Mao Yan Yang

Monologue No2
USD 6,200.00

About The Artist

Mao Yanyang was born in Hunan, China in 1980. In 2002, he obtained his Bachelor's Degree of Fine Art from the Oil Painting Department of one of the most elite art academies in China, the Sichuan Academy of Fine Arts. He was one of the very few top students selected to participate in the Sichuan Academy's Master's Degree Programme, which he completed in 2005. In 2005, Mao participated in his first important museum show at the He Xiangning Museum in Shenzhen, China. In 2006, he was selected to participate in his first international exhibition in Pusan, South Korea. 

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In 2007, Mao Yanyang was selected as one of the top 25 emerging Chinese artists (out of over 1,000 applicants) at the Chinese Art Prize 2007. He was then selected as the Chinese Art Prize (CAP) 2008 Gold Prize winner by the Director of Art Cologne, Gerard Goodrow, the Curator of the Asian Art Museum, Jeff Kelley, and a prestigious panel of jurors. The Chinese Art Prize recognised Mao Yanyang as one of the top Chinese contemporary art talents. In 2007, Mao's work was exhibited at the Zhu Qizhan and Duolun Museums in Shanghai and at the BS1 Contemporary Art Museum in Beijing. He has since exhibited in Europe, at Art Cologne, as well as in New York. In 2008, Mao Yanyang was selected to participate in the Asian Triennial in Manchester, UK. He was also awarded a scholarship to study at the Chinese Arts Centre in Manchester, United Kingdom.



Towards Credulity by Rosalie Tombeur

While combining realism and expressionism, Mao Yanyang's new works and audacious paintings surprise the observer. Using daily broadcasted images, he appeals to the spectator’s collective and individual memory shaped after years of media confrontation. 

However, there is a very big difference between the aforementioned known images and Mao Yanyang’s works. The audacity of the artist’s ideas is expressed through the constant presence of several microphones in each one of his paintings. This presence might seem irrelevant and surreal, especially when the artist is depicting war scenes, however, they symbolize the transformation of our world into an image-consuming universe.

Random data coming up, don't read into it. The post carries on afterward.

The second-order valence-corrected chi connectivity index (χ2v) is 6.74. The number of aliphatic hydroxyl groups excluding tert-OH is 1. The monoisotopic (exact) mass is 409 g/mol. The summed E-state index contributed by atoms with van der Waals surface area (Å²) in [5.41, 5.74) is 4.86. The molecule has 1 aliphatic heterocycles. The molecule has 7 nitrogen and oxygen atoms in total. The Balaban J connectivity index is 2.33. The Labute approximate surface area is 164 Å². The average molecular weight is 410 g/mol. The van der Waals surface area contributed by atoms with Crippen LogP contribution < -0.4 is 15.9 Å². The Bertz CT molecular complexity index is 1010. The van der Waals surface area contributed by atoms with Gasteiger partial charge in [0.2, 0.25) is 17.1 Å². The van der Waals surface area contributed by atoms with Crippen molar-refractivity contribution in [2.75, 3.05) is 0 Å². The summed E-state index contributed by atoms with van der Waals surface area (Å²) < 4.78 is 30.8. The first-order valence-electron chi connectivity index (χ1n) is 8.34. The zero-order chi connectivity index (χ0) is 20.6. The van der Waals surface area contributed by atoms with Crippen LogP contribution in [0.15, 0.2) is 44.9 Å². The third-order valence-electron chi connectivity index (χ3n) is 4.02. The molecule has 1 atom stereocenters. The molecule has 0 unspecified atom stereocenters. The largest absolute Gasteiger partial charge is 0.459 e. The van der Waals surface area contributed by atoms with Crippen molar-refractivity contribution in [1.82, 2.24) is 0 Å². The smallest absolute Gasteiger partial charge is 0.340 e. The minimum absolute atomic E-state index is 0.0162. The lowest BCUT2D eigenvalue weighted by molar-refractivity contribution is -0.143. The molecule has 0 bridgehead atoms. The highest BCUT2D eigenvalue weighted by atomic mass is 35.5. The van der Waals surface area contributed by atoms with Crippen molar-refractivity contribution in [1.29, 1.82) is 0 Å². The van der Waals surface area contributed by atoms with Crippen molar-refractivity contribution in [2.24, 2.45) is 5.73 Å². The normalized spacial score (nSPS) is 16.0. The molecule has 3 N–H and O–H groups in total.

We are all aware that images (paintings, photography, films...) are produced directly or indirectly by men. They are not simple recollections of reality but constructed objects entrenched in a very complicated relationship with reality. What we see on TV, in the newspapers or on canvases does not represent reality but is more likely to be produced by man. And yet, we do not want to face this fact and are tempted to take images for granted. What we recall of history is what we heard of it, saw of it or felt of it. We must keep in mind that historical facts spread true points of view and that points of view are personal and subjective. Mao Yanyang’s paintings question history’s liability. He confronts the viewer with historical scenes and personalities to remind us not to be fooled by the so-called objectivity of images, speeches or texts.

"The main purpose of the "microphones" painted in as part of different historical events and creating a surreal effect amidst the depiction of conflicts, is to reveal in my works a dramatic absurdity mixed with hyper-realism. This should lead the viewer to question the truth of media reports on historical events. No one can figure out exactly what happened in history."

The artist mingles with various subjects: taking us from apocalyptic war scenes to a couple kissing passionately, from a smoking monkey to a depiction of the spiritual leader of the Catholic Church, Pope Benedict XVI. The works are a combination of the artist's fertile imagination as well as his own recollection of media images, reminding us that he too is part of the system and stressing the fact that collective and individual consciousness is shaped by the media.  

By depicting animals in his paintings, Mao Yanyang states his emphasis on environmental protection and man's direct influence on the animal. Animals have to submit to the power of humans in the same way that humans are submitted to media power. Since humans and animals are interdependent the artist suggest we take responsibility and action instead of burying our heads in the sand. 

The audacity of Mao Yanyang’s paintings lies in the fact that they are an open criticism of the media system controlling our world. Considering China’s history of censorship and media control, one can only applaud the artist’s courage and clear-sightedness.